Beyond the physical risks of climate change, other risks must be taken into consideration. Countries that have committed to the Paris climate change agreement will push responsibility down to energy consumers, which will present regulatory risk. The inability to insure buildings in areas of high flood risk is already a reality, but when areas flood repeatedly, what then for the buildings in those locations? Mitigation measures must be factored into the design of new buildings, but ideally we wouldn’t build in areas of high flood risk at all, a questionable prospect on this island in the midst of a housing crisis. There will also be secondary risks, such as the massive increase in migration by those affected by climate change.

Despite this, it’s not all doom and gloom for property. The good news is that climate change also presents some opportunities for investors. The generation of on-site renewable energy can offer a particularly attractive triple benefit: photovoltaic arrays (solar panels) can offer tenants cleaner and cheaper energy, as well as attractive returns to the investor.

 

Figure 1: Ways in which change can impact on values

Source: LaSalle Investment Management

 

Climate resilience requires both mitigating further climate change (i.e. reducing greenhouse gas emissions) as well as adapting to the effects of climate change (i.e. mitigating the risks outlined above). Buildings need to emit less carbon and be able to withstand climate change. Such climate resilient buildings will eventually become the norm, especially as tenants increasingly demand these characteristics in their occupied space. As investment managers, our job has always been to build portfolios of assets that continue to attract tenants in order to safeguard cashflows. Climate change simply adds another dimension to this.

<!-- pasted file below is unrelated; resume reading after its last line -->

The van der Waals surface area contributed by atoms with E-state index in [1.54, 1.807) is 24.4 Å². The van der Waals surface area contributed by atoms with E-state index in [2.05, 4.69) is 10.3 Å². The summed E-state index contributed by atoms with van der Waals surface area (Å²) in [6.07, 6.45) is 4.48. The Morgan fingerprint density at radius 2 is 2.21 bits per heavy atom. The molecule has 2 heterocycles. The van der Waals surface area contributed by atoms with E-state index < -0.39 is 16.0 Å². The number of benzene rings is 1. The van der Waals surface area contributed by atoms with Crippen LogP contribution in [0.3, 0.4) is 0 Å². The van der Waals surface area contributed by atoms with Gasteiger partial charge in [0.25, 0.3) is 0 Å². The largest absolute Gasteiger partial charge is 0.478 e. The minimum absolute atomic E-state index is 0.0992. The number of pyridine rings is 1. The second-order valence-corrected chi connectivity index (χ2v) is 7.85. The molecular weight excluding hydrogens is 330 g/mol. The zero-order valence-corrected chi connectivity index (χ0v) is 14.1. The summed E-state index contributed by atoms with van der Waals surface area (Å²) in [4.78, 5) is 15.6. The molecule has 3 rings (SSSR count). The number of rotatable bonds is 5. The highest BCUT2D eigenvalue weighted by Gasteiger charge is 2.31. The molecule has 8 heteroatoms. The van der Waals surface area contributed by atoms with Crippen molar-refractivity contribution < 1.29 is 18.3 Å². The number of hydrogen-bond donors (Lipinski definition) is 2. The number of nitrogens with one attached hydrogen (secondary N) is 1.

Investors need to be sure that their real estate managers have embedded the risks and opportunities into their decision-making processes in order to protect and enhance returns. We believe it is important that issues presented by sustainability are reviewed at each stage of the asset life cycle, from investment strategy, acquisition, development, leasing and throughout the hold period. Engagement with key stakeholders such as property managers is key to ensuring that ambitions such as energy and greenhouse gas reduction targets are clearly understood by all in the supply chain. Ultimately, the space occupied by tenants falls within the sphere of influence of an investor, and although it can be challenging, engagement with tenants where possible can help ensure that they drive down the environmental impact of their occupied space.